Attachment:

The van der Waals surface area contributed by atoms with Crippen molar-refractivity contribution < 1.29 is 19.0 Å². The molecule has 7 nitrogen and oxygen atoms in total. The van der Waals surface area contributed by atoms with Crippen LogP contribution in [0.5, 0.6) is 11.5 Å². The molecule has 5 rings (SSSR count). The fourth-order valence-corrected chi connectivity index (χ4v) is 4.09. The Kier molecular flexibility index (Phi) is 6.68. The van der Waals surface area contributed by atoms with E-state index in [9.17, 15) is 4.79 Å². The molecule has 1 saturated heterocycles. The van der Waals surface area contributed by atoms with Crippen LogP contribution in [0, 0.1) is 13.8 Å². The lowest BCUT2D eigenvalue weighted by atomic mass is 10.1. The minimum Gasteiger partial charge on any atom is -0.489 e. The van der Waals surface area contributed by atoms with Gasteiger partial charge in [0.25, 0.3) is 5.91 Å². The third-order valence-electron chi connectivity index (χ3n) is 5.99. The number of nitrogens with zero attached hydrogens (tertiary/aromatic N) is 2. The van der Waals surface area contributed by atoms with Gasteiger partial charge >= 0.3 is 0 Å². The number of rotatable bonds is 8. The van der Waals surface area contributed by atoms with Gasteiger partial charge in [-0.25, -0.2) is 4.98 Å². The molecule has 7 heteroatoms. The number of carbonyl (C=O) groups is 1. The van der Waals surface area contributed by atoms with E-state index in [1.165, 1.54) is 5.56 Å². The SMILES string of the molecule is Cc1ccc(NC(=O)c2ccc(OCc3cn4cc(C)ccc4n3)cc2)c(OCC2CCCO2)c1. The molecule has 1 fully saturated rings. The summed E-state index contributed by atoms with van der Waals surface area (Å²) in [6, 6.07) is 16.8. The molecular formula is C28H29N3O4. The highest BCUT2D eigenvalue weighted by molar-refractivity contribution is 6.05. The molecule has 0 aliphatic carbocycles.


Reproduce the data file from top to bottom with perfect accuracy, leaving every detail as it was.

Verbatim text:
The van der Waals surface area contributed by atoms with Crippen molar-refractivity contribution < 1.29 is 19.0 Å². The molecule has 7 nitrogen and oxygen atoms in total. The van der Waals surface area contributed by atoms with Crippen LogP contribution in [0.5, 0.6) is 11.5 Å². The molecule has 5 rings (SSSR count). The fourth-order valence-corrected chi connectivity index (χ4v) is 4.09. The Kier molecular flexibility index (Phi) is 6.68. The van der Waals surface area contributed by atoms with E-state index in [9.17, 15) is 4.79 Å². The molecule has 1 saturated heterocycles. The van der Waals surface area contributed by atoms with Crippen LogP contribution in [0, 0.1) is 13.8 Å². The lowest BCUT2D eigenvalue weighted by atomic mass is 10.1. The minimum Gasteiger partial charge on any atom is -0.489 e. The van der Waals surface area contributed by atoms with Gasteiger partial charge in [0.25, 0.3) is 5.91 Å². The third-order valence-electron chi connectivity index (χ3n) is 5.99. The number of nitrogens with zero attached hydrogens (tertiary/aromatic N) is 2. The van der Waals surface area contributed by atoms with Gasteiger partial charge >= 0.3 is 0 Å². The number of rotatable bonds is 8. The van der Waals surface area contributed by atoms with Gasteiger partial charge in [-0.25, -0.2) is 4.98 Å². The molecule has 7 heteroatoms. The number of carbonyl (C=O) groups is 1. The van der Waals surface area contributed by atoms with E-state index in [1.165, 1.54) is 5.56 Å². The SMILES string of the molecule is Cc1ccc(NC(=O)c2ccc(OCc3cn4cc(C)ccc4n3)cc2)c(OCC2CCCO2)c1. The molecule has 1 fully saturated rings. The summed E-state index contributed by atoms with van der Waals surface area (Å²) in [6, 6.07) is 16.8. The molecular formula is C28H29N3O4. The highest BCUT2D eigenvalue weighted by molar-refractivity contribution is 6.05. The molecule has 0 aliphatic carbocycles.